If you work for a charity or nonprofit, chances are, there's a day in the calendar year that's dedicated to your organization's cause. According to NP Tech for Good, 64 known cause awareness days take place throughout the year. With two months worth of causes, it's a lot of recognition to go through. That's not even including some of the awareness months out there. The cause days are so frequent that some causes share the same day. Consider our personal favorite, World Penguin Day, which shares April 25 with World Malaria Day. Okay, it's not the best, but we'll take it.
So how do you play up your cause over the course of that day? Preparation helps, but here are a couple specific ways of going about it.
Embrace the hashtag and push the cause through social media
Over the past few years, social media is making a strong impact on how nonprofits engage with members, donors and other constituents. About 47 percent of people polled by nonprofit firm Avectra said that they found out about a cause through social media and other online channels. Social networks amazing results, according to communications firm Weggener Edstrom: 55 percent of people who engaged with a cause on social media undertook further action in the form of giving a donation or volunteering. There's meaning to that #WorldPenguinDay hashtag, after all.
But how do you leverage the hashtag? The best way is through storytelling. That's your strong point, after all: When you speak about a cause, you're spinning a yarn about something that has gone wrong and you want to fix. By telling a story, you get people interested in what you have to say and, more importantly, what you do. A powerful tale will stir the right emotions – feelings of joy, sorrow or anger – that will spur people to action. It's so effective that 56 percent of people who read a story on social media will be inspired to do more and take some form of action, according to the Weggener Edstrom survey.
Bring out the cause champions to preach the news
While using an awareness day can raise your profile significantly, you need cheerleaders who aren't from your organization to spread the word, too. Consider the Ice Bucket Challenge in 2014: Families of ALS victims were the ones who started the viral phenomenon, with the ALS Foundation only joining in later.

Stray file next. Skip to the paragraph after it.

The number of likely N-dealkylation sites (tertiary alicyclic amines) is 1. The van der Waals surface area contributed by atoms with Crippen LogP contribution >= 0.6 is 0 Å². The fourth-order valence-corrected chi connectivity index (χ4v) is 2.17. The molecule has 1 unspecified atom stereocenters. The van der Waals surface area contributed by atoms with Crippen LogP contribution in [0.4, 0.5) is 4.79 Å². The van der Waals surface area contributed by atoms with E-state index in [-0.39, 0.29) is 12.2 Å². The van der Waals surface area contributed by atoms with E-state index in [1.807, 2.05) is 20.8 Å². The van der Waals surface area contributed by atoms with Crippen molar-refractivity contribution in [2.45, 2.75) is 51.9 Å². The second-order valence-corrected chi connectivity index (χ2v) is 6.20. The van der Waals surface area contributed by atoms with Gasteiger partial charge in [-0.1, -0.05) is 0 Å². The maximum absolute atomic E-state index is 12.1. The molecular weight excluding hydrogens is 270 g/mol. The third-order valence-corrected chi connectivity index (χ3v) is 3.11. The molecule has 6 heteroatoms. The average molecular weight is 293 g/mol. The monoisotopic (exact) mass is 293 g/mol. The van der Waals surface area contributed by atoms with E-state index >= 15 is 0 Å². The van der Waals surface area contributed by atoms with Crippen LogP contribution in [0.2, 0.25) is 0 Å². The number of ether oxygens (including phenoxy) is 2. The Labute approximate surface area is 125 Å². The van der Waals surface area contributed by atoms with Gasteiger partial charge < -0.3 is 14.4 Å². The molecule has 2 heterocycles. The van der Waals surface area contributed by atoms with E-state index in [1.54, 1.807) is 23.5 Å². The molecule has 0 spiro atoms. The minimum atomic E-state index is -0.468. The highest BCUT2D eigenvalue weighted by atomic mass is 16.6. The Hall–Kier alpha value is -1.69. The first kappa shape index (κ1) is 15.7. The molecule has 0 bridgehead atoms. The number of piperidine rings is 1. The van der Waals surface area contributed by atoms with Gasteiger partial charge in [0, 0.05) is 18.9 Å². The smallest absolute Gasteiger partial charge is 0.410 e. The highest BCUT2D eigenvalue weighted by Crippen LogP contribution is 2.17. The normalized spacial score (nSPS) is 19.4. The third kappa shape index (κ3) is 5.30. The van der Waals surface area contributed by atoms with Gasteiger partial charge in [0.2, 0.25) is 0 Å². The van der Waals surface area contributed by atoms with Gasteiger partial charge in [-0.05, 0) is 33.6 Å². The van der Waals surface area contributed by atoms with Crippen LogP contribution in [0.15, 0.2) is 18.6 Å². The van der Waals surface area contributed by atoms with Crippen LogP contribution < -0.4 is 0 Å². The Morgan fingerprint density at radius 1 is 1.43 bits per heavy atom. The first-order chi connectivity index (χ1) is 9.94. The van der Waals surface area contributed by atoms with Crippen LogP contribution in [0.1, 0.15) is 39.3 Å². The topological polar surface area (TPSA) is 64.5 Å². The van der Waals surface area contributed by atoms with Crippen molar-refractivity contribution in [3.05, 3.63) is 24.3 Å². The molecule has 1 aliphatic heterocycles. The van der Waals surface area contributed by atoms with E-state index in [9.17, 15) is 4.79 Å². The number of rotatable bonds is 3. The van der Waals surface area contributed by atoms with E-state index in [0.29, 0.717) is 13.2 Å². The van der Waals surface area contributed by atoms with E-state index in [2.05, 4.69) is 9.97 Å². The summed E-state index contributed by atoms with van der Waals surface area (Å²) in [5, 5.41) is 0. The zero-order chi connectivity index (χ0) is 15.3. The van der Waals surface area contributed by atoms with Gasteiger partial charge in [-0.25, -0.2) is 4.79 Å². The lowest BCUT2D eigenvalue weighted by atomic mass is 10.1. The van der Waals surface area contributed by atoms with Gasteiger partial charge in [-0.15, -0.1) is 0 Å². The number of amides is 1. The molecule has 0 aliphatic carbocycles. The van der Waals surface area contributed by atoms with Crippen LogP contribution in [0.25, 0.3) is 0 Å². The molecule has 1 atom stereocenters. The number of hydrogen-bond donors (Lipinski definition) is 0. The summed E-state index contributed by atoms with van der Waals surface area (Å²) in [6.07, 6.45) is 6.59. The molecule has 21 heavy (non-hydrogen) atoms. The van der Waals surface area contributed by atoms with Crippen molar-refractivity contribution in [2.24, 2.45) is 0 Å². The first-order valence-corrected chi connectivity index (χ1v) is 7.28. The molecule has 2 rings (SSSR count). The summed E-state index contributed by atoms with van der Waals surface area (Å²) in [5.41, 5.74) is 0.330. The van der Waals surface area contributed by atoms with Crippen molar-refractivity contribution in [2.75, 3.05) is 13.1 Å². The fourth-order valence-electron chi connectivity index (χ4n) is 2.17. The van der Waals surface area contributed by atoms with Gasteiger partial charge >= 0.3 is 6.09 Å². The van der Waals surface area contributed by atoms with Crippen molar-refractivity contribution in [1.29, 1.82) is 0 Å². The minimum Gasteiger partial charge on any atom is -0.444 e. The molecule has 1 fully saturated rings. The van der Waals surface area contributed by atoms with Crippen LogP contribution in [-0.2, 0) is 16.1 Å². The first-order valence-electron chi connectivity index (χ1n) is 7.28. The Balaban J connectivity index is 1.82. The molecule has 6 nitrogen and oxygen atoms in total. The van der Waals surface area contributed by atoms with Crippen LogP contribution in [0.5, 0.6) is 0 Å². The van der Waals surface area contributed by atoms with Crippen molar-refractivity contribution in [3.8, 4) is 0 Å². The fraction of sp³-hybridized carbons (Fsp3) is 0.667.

These cause champions – people who support and preach the mission to others - are the ones getting the word out on your behalf, and not because they're a part of your organization and feel obligated. They do it because they truly believe in the cause. Combining social media with these champions can transform them into bullhorns for your cause.
Engaging with cause champions can help you in many ways. And you can help them better spread the word. If they have an event planned, you can use it as a springboard to make your day a more engaging one for constituents and visitors. Either way, these people will help you both directly and indirectly in getting people interested in your cause before, during and after its awareness day.
You know that Facebook is one of the main resources for developing a strong rapport with your constituents. With more Likes attached to your page, there's a chance more people are looking at your mission and cause, increasing the potential for additional volunteers as well as donations. A lot has changed in recent years, and as Business Insider notes, the recent restructuring of the news feed has resulted in significant challenges for nonprofit organizations. But that doesn't mean you should throw in the towel when it comes to that social media channel. Here are some ways to make sure you're still reaching out to customers through the feed and beyond.